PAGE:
So gird your loins everyone, as this book is guaranteed to haunt your dreams and undoubtedly some of your waking hours too. It’s clever, skilfully blending the worlds of science, detection and superstition, populated with an intriguing set of characters, and Russell uses the twin locations of Prague, and the remote forest setting of the Hrad Orlu asylum to the creepiest nth degree. Thoroughly enjoyed this one, so can not be anything less than highly recommended.

(With thanks to Constable for the ARC)

Alex Michaelides- The Silent Patient

Alicia Berenson writes a diary as a release, an outlet – and to prove to her beloved husband that everything is fine. She can’t bear the thought of worrying Gabriel, or causing him pain. Until, late one evening, Alicia shoots Gabriel five times and then never speaks another word.

Forensic psychotherapist Theo Faber is convinced he can successfully treat Alicia, where all others have failed. Obsessed with investigating her crime, his discoveries suggest Alicia’s silence goes far deeper than he first thought. And if she speaks, would he want to hear the truth?

Okay, so this book is all over Twitter and elsewhere, leaving a host of swooning and excited reviewers in its wake. Normally, having been scarred by two books that had a similar amount of adulation last year, I wouldn’t have read this. But I did. And what a little treat it was. I thought this was one of the most perfectly weighted, tense and engrossing thrillers I have read of late, complete with one of the best twists in the narrative that had me sitting back on my seat, thinking jeez, that was clever…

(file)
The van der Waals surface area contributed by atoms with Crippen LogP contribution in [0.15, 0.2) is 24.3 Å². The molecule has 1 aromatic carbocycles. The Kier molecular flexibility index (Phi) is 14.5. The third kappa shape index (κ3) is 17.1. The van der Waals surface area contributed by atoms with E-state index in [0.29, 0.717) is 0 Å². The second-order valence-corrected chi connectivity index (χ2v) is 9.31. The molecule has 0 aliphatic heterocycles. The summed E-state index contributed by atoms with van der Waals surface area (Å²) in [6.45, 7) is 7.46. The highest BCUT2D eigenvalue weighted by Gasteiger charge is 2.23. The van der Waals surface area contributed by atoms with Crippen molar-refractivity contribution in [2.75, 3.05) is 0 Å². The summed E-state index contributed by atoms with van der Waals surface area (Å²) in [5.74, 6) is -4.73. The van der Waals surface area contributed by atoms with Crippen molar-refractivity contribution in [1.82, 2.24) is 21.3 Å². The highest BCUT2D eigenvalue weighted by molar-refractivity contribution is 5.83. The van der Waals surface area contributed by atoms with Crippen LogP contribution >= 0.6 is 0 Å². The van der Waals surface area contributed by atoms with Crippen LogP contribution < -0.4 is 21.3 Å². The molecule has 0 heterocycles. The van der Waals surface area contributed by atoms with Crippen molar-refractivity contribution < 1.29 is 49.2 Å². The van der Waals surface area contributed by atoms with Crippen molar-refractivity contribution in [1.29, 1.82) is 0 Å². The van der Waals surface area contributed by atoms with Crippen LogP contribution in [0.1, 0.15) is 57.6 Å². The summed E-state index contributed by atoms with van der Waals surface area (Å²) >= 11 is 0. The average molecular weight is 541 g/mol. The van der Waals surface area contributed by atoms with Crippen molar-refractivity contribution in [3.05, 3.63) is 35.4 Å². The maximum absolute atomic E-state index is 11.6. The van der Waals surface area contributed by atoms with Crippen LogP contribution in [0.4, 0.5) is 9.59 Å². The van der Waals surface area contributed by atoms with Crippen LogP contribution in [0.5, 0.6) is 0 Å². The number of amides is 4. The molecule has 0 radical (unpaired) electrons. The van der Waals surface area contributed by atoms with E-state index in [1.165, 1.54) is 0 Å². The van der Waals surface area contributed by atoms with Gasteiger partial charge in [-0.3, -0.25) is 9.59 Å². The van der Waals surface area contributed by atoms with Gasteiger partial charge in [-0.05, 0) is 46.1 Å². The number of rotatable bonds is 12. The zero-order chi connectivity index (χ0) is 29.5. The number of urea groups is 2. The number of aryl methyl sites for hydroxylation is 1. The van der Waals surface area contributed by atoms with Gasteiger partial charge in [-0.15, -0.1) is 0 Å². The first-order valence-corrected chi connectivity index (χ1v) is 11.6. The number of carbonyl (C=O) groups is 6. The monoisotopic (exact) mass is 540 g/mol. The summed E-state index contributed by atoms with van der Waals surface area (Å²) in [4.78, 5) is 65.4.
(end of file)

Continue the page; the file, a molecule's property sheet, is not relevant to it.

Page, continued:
Michaelides builds the relationship with damaged, and seemingly non-responsive patient Alicia, and her would be knight in shining armour psychotherapist Theo with such stealth and empathy. Along with Alicia’s account of her life garnered from her diaries, and our growing sympathy with Theo trapped in a faithless marriage, the story begins to tease out each character’s points of weakness. Theo sees unlocking  Alicia’s psyche as not only the greatest challenge of his professional career, but also revealing his utter fascination with the crime she committed and how this has locked her into her silent world. Very slowly, as Theo starts to break down this non-communicative barrier, with his one-to one sessions with her, against the advice of practically everyone, there comes to light a dark tale of obsession that holds many surprises, of which I will tell you…nothing…

I really enjoyed the level of psychoanalytic detail that Michaelides incorporates in his account of Alicia’s treatments in this private facility, The Grove, on the brink of closure and whose treatment programmes operate at the whim of financial spreadsheets. Aside from the intensity of the relationship between Theo and Alicia, the book is peopled with an interesting, sometimes sympathetic, sometimes not, characters that bring a vibrancy and energy to the claustrophobia of the main plot. There are surprising peeks into the lives of others, and the book retains a balance of seriousness, and mordant humour so essential to those that treat individuals with extreme mental disturbance.

There I will leave it, as to reveal anything more would cut your enjoyment of this by at least 99.9%, but take it from me, this is well worth your time, and did I mention the twist…

Recommended.

(With thanks to Orion Books for the ARC)